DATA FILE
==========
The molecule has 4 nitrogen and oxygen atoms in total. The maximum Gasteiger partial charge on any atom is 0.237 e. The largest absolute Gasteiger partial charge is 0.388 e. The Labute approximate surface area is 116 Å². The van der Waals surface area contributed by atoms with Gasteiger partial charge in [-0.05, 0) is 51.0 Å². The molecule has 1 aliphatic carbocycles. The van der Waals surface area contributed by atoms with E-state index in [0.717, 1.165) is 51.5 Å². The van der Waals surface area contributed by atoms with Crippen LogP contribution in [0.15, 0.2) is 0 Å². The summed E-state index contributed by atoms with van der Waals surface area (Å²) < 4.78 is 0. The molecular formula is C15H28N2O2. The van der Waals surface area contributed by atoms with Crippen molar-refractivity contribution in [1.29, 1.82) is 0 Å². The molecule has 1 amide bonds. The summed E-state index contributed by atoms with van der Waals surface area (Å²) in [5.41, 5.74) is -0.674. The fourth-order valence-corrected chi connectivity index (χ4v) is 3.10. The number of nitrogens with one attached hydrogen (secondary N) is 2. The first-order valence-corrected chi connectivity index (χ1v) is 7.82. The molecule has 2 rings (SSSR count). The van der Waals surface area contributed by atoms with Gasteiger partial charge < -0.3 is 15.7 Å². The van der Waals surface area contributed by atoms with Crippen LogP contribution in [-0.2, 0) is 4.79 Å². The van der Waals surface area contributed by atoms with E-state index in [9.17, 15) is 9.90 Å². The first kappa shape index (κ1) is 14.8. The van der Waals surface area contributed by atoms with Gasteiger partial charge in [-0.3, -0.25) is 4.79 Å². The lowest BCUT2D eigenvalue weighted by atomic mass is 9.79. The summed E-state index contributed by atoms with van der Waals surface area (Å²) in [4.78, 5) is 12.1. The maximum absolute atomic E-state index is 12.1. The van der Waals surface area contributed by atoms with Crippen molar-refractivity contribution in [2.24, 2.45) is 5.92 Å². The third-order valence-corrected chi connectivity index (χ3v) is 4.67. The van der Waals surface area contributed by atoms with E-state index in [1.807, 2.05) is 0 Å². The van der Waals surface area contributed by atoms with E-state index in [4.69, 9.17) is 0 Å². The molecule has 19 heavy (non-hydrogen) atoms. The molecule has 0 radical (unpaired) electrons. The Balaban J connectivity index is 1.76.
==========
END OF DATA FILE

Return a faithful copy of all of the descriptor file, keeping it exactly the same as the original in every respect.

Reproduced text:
The molecule has 4 nitrogen and oxygen atoms in total. The maximum Gasteiger partial charge on any atom is 0.237 e. The largest absolute Gasteiger partial charge is 0.388 e. The Labute approximate surface area is 116 Å². The van der Waals surface area contributed by atoms with Gasteiger partial charge in [-0.05, 0) is 51.0 Å². The molecule has 1 aliphatic carbocycles. The van der Waals surface area contributed by atoms with E-state index in [0.717, 1.165) is 51.5 Å². The van der Waals surface area contributed by atoms with Crippen LogP contribution in [0.15, 0.2) is 0 Å². The summed E-state index contributed by atoms with van der Waals surface area (Å²) < 4.78 is 0. The molecular formula is C15H28N2O2. The van der Waals surface area contributed by atoms with Crippen molar-refractivity contribution in [1.29, 1.82) is 0 Å². The molecule has 1 amide bonds. The summed E-state index contributed by atoms with van der Waals surface area (Å²) in [5.41, 5.74) is -0.674. The fourth-order valence-corrected chi connectivity index (χ4v) is 3.10. The number of nitrogens with one attached hydrogen (secondary N) is 2. The first-order valence-corrected chi connectivity index (χ1v) is 7.82. The molecule has 2 rings (SSSR count). The van der Waals surface area contributed by atoms with Gasteiger partial charge < -0.3 is 15.7 Å². The van der Waals surface area contributed by atoms with Crippen LogP contribution in [-0.2, 0) is 4.79 Å². The van der Waals surface area contributed by atoms with E-state index in [9.17, 15) is 9.90 Å². The first kappa shape index (κ1) is 14.8. The van der Waals surface area contributed by atoms with Gasteiger partial charge in [-0.3, -0.25) is 4.79 Å². The lowest BCUT2D eigenvalue weighted by atomic mass is 9.79. The summed E-state index contributed by atoms with van der Waals surface area (Å²) in [4.78, 5) is 12.1. The maximum absolute atomic E-state index is 12.1. The van der Waals surface area contributed by atoms with Crippen molar-refractivity contribution in [2.24, 2.45) is 5.92 Å². The third-order valence-corrected chi connectivity index (χ3v) is 4.67. The van der Waals surface area contributed by atoms with E-state index in [1.807, 2.05) is 0 Å². The van der Waals surface area contributed by atoms with E-state index in [4.69, 9.17) is 0 Å². The molecule has 19 heavy (non-hydrogen) atoms. The molecule has 0 radical (unpaired) electrons. The Balaban J connectivity index is 1.76.